The project for this weekend was starting a retaining wall. It is going to form the east side of the little parking lot we are going to make.
Why do we need a parking lot? Well, our dirt is 100% heavy clay. High in nutrients, very low in drainage. When it rains, it turns into a swamp. And then motorized vehicles get stuck when they attempt to turn around so they don’t have to back out onto a busy highway.
Mr. Possum thinks we had a great time accomplishing a project. I think we survived an ordeal.
We measured and dug…
… leveled it and lined it with rocks and sand …
Spent ridiculous amounts of time making it level and I’m not sure whether it’s because you really have to do it that way or just because my husband is an incorrigible perfectionist…
And finally got the first two layers of wall stones set.
Looks nice, yes? (If you don’t say yes I’m going to bite you. SAY YES.)
Mr. Possum laid a third course of stones after I went inside to yell at the kids to clean up the kitchen so I could feed them a rotisserie chicken make dinner like the perfect mother I actually am. I did not take a picture of said third course of stones because …
There was a heating pad on a chair when I got inside and I don’t know who put it there or why but as soon as I saw it I claimed it for my butt. (Don’t worry, Mr. Possom also got to use it later. But I got a good long turn while he was laying ridiculously heavy stones in the dark. Not even sorry, because he totally did that to himself.)
Do I know more about building retaining walls than I did this morning? Yes. Will I voluntarily use this knowledge in the future? Also yes, but not for a while.
We woke up at 4:30 this morning to a rabbit scream. I ran to slip some boots on and check outside, while Mr. Possum went to the window and saw a coyote slinking away.
He stopped me at the door and said, “There’s a coyote out there, be careful.” I did the only reasonable thing to do when there’s a rabbit-killing monster outside: tromped out the door completely unarmed ready to see for myself what’s going on.
I think I had a vague intention of kicking it in the head.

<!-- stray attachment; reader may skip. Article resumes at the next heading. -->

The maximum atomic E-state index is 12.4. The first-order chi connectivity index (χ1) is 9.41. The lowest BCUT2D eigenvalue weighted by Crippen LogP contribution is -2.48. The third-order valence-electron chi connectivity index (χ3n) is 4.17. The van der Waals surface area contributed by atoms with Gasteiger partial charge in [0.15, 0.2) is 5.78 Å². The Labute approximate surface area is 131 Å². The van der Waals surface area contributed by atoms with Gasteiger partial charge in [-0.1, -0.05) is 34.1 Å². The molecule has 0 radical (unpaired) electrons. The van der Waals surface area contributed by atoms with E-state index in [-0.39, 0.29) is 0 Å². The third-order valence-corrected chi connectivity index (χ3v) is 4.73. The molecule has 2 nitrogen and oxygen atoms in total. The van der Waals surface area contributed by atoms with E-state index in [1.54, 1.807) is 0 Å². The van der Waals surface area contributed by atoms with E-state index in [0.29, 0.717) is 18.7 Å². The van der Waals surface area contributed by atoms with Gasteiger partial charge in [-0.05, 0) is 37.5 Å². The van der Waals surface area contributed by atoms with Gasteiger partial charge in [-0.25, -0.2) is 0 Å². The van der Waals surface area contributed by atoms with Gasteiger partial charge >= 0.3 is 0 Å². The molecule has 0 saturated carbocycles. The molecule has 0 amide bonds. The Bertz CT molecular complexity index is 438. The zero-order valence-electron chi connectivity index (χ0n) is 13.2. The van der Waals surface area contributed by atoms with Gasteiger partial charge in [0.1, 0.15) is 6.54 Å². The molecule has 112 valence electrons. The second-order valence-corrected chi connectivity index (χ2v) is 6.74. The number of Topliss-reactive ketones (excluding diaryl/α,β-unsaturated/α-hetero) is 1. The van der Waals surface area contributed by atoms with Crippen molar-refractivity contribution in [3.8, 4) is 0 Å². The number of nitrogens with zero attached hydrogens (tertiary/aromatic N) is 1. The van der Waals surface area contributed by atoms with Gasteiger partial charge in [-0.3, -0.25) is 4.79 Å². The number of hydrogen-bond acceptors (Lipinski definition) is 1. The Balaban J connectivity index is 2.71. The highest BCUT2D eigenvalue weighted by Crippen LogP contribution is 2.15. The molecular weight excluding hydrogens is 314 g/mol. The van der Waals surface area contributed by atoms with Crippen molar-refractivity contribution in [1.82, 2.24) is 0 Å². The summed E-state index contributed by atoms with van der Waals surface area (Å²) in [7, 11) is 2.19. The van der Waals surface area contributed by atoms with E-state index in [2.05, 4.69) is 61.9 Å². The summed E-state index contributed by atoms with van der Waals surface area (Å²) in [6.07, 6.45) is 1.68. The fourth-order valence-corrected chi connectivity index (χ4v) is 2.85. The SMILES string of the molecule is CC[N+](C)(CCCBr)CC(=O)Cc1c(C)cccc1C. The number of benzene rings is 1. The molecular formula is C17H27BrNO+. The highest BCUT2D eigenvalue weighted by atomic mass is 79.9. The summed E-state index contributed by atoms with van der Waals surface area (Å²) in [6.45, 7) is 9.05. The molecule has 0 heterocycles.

Keeping a weapon by the door might not be such a bad idea. Even a baseball bat would be a better idea than kicking a coyote in the head.
Of course by the time I got out there, the coyote was long gone. So were five of the baby buns I had in one of the pasture cages.
I hope some of them escaped, but I fear the coyote just stuck his ugly nose in through the top and ate them one by one. They were really just snack size.
I’m completely eaten up with grief, which is weird since these rabbits were destined to be eaten anyway. It just feels very different to raise them yourself, snuggle them, worry about whether they have enough delicious food, pet them and get them to trust you, and then eventually kill them quickly and painlessly … than to have a wild animal attack them in the middle of the night and make them scream.
Also, I was really hoping to talk Mr. Possum into letting me keep some of them for future breeding stock. Especially the white one, which Possumling #3 had named Pinkaboo.
When it’s light outside, I’ll go look in the woods and see if I can find any escapees. I doubt there are any, but I’m going to look anyway.
I guess you live and learn. Those pasture cages weren’t as safe as I thought. They’re fine for the daytime but all the buns need to be put back in the hutch at night. I just wish I could have learned this lesson without losing five rabbits, especially one of my favorites.
Mr. Possum: “Your parents must think we’re crazy. I know my parents think we’re crazy. But, you know, we’re living so many people’s dream. Just think of all the people who are jealous of us!”
Me: “Correct me if I’m mistaken but I was under the distinct impression that we’re living OUR dream. Was I wrong about that???”
Mr. Possum: “um…😂”
So there you have it, folks. We’re living somebody’s dream. We’re not actually sure if it’s our own or if somebody needs to come get their dream because it got out. Like the rabbits. Y’all, if we can chase 15 rabbits in the rain, at night, you can come get your own dream back.
Just kidding, it’s our dream now. Finders keepers.
Oh, don’t mind us. We’re just some bunnies living our best lives.
Now that green things are growing again, the animals are enjoying munching on the delicious things and I’m enjoying not spending so much on food.